Advertisement

Kings top Golden Knights in regular-season finale

Kings top Golden Knights in regular-season finale
Kings forward Anze Kopitar (11) celebrates his goal with forward Ilya Kovalchuk (17) and defenseman Drew Doughty (8) during the third period. (Ringo H.W. Chiu / Associated Press)

The “Lose For Hughes” campaign, so to speak, officially ended before the Kings took the ice for their season finale.

By virtue of a win by the New Jersey Devils, the Kings locked up the second-worst record in the NHL and will have a 13.5% chance of securing the top pick in the draft, considered to be Jack Hughes, when the draft lottery is held Tuesday.

Advertisement

The Kings weren’t exactly celebrating the, um, achievement Saturday, but the optimistic vibe carried over in a 5-2 win against the Vegas Golden Knights at Staples Center.

Anze Kopitar scored his first power-play goal of the season and was sarcastically presented the puck by Dustin Brown. Ilya Kovalchuk, Jeff Carter and Matt Roy also scored and Blake Lizotte made his NHL debut, against Vegas defenseman Jimmy Schuldt. Less than a week ago, Lizotte and Schuldt were teammates at St. Cloud State, and it so happened that the two made their debuts simultaneously.

The two talked about it Monday in the players’ lounge at St. Cloud State, and Lizotte said in a pregame television interview that “it’s kind of comforting, I think, having him out on the ice. I think it will be good for both of us.”

That story line was a final antidote to the Kings’ worst season in more than a decade. Their 71 points are their fewest in a non-lockout-shortened season since they also tallied 71 in 2007-08. Saturday might have been the final game for some Kings veterans on the move, and it likely represented Willie Desjardins’ last game as interim coach. Before the game he was deflective on whether he made a case for his next job, wherever that might be.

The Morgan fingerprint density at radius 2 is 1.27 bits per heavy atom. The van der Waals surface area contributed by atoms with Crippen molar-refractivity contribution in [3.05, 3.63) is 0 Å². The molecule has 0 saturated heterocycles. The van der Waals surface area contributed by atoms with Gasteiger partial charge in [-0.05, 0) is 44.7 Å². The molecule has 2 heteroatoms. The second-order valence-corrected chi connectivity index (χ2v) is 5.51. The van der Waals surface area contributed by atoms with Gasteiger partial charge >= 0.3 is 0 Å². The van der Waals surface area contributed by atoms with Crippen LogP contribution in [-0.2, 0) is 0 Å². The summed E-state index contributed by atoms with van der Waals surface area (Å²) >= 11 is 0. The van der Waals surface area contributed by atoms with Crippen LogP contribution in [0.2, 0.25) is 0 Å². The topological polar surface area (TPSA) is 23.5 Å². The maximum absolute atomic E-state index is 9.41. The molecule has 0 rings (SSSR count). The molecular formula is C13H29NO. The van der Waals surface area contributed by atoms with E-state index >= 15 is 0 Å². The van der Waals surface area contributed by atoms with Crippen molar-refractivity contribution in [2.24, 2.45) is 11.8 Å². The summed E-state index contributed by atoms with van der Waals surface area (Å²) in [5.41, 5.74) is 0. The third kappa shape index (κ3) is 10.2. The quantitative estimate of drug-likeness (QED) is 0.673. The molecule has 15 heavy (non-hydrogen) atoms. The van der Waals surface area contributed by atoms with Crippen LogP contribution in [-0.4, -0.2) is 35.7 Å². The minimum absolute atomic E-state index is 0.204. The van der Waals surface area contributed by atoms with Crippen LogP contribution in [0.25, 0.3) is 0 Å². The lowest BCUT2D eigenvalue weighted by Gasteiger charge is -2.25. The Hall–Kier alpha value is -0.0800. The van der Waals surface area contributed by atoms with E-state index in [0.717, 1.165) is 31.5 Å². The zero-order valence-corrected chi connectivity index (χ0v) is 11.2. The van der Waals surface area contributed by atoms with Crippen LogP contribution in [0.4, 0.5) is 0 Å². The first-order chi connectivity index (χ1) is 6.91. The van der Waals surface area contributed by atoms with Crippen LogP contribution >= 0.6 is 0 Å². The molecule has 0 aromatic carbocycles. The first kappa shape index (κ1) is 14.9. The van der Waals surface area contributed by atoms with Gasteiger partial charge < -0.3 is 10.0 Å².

“It doesn’t matter what I think, really,” Desjardins said. “It’s what other people think. I think I’ve always approached the game the same way. I’ve always believed that you effort into winning. You treat your players right and you build a really good culture and good things will happen. That’s the way I approached it here.

“I think that people that know me … they know what I’m like. Have I made that case? I don’t know. I guess it depends on what people are looking for.”

The organization has said that Desjardins will be under consideration for the coaching position, but the Kings will take a hard look at more established candidates. Todd McLellan, former coach of the Edmonton Oilers and San Jose Sharks, has been linked to the Kings because of his relationship with general manager Rob Blake when Blake played in San Jose. The Kings are also open to up-and-coming candidates who could impress them during the search process.

Whoever takes the helm will follow up one of the more befuddling and forgettable chapters in franchise history. Desjardins was known for strange lineup decisions, such as the benching of Kovalchuk. Desjardins did not give rookie Matt Luff adequate playing time and kept rookie Austin Wagner on the fourth line despite Wagner’s 12 goals in 62 games.

The low point occurred on Feb. 26 when Jonathan Quick angrily confronted Desjardins at the bench in Carolina when Desjardins opted not to challenge a goal for goalie interference.

Desjardins mentioned the lack of boost upon his hiring — the Kings went 3-6 in his first nine games — as the beginning of a tough job. They traded Jake Muzzin and Tanner Pearson, among others, and Desjardins looks at the season as growing pains that he and the franchise had to experience.

“There were some situations that made it difficult, but not in a bad way, in a way that had to happen, and in a good way,” he said. “I think the organization recognizes where they’re at and I think they’re making steps to change things and that’s what they have to do.”

Advertisement
Advertisement